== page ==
diff --git a/sage/structure/coerce_dict.pyx b/sage/structure/coerce_dict.pyx
    a b  
    187187        h,offset = r.key
    188188        cdef list bucket = <object>PyList_GET_ITEM(buckets, (<size_t>h) % PyList_GET_SIZE(buckets))
    189189        cdef Py_ssize_t i
     190        cdef object val
    190191        for i from 0 <= i < PyList_GET_SIZE(bucket) by 3:
    191192            if PyInt_AsSsize_t(PyList_GET_ITEM(bucket,i))==h:
    192193                if PyList_GET_ITEM(bucket,i+offset)==<void *>r:
     194                    val = <object>PyList_GET_ITEM(bucket,i+2)
    193195                    del bucket[i:i+3]
    194196                    D._size -= 1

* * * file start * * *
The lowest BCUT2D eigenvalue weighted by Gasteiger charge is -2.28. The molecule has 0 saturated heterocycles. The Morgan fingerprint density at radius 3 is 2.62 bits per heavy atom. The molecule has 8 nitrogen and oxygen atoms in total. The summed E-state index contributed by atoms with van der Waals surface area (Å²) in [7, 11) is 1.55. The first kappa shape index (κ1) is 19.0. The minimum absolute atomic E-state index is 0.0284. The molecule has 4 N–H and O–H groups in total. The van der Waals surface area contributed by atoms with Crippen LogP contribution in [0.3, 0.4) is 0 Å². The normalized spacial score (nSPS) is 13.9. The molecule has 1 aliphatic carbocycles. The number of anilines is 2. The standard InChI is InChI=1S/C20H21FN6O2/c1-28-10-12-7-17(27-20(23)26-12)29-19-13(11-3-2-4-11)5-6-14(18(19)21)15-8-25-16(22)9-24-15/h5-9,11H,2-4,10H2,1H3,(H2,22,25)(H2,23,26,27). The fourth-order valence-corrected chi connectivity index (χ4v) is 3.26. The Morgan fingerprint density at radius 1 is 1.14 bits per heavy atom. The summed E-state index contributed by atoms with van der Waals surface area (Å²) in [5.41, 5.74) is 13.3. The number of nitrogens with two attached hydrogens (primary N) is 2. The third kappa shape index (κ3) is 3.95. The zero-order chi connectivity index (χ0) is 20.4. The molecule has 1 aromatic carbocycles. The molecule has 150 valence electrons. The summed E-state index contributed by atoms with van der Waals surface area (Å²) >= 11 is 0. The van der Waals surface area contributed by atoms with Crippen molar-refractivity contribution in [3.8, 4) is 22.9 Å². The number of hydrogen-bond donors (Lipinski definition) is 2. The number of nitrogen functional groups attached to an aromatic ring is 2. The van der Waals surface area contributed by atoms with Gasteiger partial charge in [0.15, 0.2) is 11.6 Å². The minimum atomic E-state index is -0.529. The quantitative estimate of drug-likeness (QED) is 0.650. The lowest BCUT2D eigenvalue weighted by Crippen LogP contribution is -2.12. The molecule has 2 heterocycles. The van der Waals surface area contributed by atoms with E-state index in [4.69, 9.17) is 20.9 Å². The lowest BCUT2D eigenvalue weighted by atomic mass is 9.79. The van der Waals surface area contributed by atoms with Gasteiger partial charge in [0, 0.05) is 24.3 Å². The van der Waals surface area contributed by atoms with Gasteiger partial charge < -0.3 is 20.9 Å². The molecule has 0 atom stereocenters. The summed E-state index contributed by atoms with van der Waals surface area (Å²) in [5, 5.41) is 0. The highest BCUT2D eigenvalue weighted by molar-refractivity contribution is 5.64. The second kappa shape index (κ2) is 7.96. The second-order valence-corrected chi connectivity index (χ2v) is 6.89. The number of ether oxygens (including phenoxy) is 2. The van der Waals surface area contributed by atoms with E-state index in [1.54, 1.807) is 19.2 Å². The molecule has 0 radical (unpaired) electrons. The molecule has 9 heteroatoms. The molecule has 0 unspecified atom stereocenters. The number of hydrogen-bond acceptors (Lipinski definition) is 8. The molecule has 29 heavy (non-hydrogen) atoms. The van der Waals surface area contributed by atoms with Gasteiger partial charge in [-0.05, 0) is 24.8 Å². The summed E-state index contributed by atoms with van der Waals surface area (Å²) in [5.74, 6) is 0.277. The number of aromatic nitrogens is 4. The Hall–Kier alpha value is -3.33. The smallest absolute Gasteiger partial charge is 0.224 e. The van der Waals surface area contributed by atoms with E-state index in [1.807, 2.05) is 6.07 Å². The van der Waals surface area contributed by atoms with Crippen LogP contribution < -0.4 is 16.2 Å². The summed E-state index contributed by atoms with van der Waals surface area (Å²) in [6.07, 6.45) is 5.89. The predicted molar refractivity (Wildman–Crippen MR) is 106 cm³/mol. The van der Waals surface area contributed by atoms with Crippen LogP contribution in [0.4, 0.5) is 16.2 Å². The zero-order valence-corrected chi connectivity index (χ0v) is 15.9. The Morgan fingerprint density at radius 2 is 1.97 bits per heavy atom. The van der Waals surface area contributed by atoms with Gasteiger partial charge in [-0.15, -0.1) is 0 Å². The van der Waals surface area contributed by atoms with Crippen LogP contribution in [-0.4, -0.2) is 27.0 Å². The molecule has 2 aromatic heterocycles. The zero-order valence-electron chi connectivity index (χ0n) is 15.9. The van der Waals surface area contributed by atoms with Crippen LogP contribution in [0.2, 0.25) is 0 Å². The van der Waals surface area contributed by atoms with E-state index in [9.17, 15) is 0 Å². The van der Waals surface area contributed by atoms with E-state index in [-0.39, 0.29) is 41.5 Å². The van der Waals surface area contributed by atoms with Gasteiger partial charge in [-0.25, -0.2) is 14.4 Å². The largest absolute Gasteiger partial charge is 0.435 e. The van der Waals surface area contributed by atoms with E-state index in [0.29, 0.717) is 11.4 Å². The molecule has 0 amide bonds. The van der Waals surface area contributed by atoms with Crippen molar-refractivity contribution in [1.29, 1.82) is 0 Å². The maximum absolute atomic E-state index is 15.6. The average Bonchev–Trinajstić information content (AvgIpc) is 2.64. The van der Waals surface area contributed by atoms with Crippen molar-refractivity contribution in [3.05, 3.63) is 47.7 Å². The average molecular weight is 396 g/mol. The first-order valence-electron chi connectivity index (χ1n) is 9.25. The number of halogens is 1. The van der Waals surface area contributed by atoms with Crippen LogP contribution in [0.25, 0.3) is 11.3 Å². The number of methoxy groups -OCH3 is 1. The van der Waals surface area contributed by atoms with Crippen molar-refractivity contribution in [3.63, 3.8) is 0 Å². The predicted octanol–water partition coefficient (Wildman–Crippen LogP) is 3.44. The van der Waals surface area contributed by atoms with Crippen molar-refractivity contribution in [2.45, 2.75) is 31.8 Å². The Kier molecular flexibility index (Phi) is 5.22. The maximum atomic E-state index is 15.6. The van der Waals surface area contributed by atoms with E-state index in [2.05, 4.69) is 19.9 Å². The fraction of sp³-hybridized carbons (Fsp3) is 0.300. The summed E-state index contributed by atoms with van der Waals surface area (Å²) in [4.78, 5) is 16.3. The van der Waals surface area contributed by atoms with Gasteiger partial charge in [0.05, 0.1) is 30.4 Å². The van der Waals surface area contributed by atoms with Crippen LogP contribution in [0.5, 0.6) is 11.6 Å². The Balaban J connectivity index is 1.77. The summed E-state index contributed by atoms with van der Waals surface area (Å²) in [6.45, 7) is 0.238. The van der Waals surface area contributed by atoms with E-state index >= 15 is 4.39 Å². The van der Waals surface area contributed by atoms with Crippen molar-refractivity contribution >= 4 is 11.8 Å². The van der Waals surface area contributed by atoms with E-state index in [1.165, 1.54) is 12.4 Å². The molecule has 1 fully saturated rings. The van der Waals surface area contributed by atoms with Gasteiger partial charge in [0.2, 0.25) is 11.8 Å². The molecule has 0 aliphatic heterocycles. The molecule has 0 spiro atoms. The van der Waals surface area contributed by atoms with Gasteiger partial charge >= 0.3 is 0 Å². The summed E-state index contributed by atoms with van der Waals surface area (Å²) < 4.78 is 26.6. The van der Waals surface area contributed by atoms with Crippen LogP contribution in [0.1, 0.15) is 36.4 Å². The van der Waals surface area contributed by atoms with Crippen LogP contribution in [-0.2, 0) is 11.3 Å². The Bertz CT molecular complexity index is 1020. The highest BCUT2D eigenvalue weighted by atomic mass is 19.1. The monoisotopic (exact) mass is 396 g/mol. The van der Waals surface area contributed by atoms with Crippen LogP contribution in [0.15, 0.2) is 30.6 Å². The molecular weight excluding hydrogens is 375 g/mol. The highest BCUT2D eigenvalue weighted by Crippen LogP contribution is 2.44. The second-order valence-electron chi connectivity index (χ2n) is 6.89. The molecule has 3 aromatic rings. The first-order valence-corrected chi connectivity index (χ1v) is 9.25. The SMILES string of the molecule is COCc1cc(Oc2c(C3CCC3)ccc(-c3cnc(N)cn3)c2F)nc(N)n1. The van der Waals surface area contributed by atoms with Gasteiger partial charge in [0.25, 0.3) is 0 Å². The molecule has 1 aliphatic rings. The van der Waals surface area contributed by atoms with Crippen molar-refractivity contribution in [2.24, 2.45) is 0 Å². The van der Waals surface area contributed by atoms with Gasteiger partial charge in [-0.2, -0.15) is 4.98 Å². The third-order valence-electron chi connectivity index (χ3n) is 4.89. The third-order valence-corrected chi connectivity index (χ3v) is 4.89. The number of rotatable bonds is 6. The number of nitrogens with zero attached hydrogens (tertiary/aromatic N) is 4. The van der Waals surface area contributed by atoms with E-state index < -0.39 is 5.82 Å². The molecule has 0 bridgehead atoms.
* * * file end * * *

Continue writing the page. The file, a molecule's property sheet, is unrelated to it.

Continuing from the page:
195197                    break
    196198                else:
    197199                    break
     200        return val
    198201

seems to work. Doing tests now...

Changed 7 years ago by SimonKing

comment:5 Changed 7 years ago by SimonKing

  • Authors set to Simon King

With the patch that I have attached, the "recursion depth exceeded" problem seems to vanish. Let's see if the full test suite passes.

comment:6 Changed 7 years ago by SimonKing

  • Status changed from new to needs_review

The tests pass for me. Needs review, then!

comment:7 follow-up: Changed 7 years ago by vbraun

I don't think Python makes any guarantees that this is safe. The issue is precisely where the object is deallocated. As you noted, a local variable doesn't cut it as it gets destroyed while we are still in the "remove' function frame. A return value apparently works, but that is just an implementation detail of CPython. A different Python version might very well destroy returned-but-discarded values while still in the function frame.